Just eight days from now, on Tuesday, Dec. 26, the
implementation of SAP business software will begin its
"go-live" stage with limited functions for university
users. Those who do time entry for hourly employees and
employees who do certain human resources-related things
will be the first to use the new system.
Then just a few days later, on Monday, Jan. 1, the
full system goes live for all Johns Hopkins employees who
will be using the new software to do parts of their work,
everything from ordering supplies to balancing books to
requesting reimbursement for business-related travel
It's a big change, and it will impact upward of 11,000
employees, many of whom have spent the past three months
taking online and in-person classroom courses.
How will the impact be felt?
"Here at Hopkins we've used legacy systems for so long
that we've become comfortable with them," said Pamela
Paulk, the health system's vice president for human
resources. "I just want to warn people to anticipate some
discomfort, but, in the long run, this system will be
easier and better. It just won't feel that way at
Charlene Hayes, vice president for human resources for
the university, echoed the challenges ahead. "It is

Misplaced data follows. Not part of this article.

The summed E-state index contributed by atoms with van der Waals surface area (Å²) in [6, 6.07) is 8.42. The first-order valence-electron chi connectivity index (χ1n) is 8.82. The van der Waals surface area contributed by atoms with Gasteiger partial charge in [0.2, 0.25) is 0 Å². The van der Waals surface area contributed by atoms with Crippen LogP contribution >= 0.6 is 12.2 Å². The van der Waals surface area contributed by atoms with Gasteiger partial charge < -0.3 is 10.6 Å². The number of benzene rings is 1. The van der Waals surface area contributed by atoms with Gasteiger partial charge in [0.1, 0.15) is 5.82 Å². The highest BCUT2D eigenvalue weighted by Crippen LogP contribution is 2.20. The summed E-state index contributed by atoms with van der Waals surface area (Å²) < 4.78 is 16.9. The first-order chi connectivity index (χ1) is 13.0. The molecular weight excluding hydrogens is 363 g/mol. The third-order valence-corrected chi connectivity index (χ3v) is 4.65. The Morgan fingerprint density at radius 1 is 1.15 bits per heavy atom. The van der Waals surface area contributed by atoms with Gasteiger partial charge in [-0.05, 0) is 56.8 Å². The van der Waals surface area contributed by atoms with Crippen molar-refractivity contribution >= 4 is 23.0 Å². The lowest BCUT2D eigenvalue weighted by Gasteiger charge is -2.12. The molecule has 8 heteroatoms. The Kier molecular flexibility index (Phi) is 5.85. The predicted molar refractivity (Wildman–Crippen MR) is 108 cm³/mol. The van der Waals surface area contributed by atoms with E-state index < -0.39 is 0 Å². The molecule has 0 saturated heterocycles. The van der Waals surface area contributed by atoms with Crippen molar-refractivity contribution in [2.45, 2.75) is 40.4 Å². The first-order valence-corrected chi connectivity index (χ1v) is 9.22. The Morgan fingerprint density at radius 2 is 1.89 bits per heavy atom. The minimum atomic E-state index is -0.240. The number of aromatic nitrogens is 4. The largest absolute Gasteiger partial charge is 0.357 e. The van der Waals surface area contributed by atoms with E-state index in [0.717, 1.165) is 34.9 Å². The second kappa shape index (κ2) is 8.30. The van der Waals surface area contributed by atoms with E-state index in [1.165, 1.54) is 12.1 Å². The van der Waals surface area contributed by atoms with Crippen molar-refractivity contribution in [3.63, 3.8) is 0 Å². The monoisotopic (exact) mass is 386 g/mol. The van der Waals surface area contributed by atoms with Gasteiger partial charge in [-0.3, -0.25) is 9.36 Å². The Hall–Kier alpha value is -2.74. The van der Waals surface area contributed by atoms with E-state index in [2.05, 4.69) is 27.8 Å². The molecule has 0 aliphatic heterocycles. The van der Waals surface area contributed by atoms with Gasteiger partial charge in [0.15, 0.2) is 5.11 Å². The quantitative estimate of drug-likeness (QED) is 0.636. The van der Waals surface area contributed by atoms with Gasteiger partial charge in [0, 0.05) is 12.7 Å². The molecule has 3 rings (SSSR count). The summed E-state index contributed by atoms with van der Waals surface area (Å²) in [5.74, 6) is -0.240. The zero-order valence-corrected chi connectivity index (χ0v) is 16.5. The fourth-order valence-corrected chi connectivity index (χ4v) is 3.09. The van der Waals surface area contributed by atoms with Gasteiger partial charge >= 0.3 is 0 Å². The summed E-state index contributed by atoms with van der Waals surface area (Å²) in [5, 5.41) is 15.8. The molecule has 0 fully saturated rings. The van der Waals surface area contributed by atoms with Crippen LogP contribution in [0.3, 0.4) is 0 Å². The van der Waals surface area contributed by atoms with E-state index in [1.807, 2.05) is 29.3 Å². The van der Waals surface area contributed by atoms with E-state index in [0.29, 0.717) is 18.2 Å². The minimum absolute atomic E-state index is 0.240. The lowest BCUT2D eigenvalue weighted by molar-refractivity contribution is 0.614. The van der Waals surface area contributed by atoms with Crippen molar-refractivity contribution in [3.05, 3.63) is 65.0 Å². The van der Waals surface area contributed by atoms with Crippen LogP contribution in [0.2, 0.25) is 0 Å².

important for all of us to remember that 2007 will bring a
lot of change. It won't be easy."
She, like Paulk, stresses that an integrated business
software system — one that ties together areas like
finance, human resources, purchasing and sponsored projects
— will have huge long-term benefits.
"The value we realize in our new world will make all
of our efforts worth it," Hayes said. "In the meantime, it
requires patience more than anything else."
During the critical go-live period, a lot of help and
resources will be available to users, including Quick Start
guides, job aids and a special feature of the new system
called Custom Help, which allows users to access
step-by-step instructions for any transaction they need to
do in the system.
But the backbone of the support system is a command
center at Mount Washington and the nearly 400 volunteers
and HopkinsOne staff who will provide on-site support for
users on all Hopkins properties. These so-called SWAT team
members have agreed to help out by answering what questions
they can, and by knowing how to direct employees to the
right resource when they can't. The SWAT team members will
wear blue vests with gold lettering on the back, and users
can locate someone with the expertise they need by campus
location on the "Support" tab of the HopkinsOne Web site
Roger Rosenblatt, the HopkinsOne deployment project
manager, said, "We want this help to be as 'high-touch' as
possible, so we've worked hard to create a support network
that can be efficient but also flexible and responsive.
That's our goal."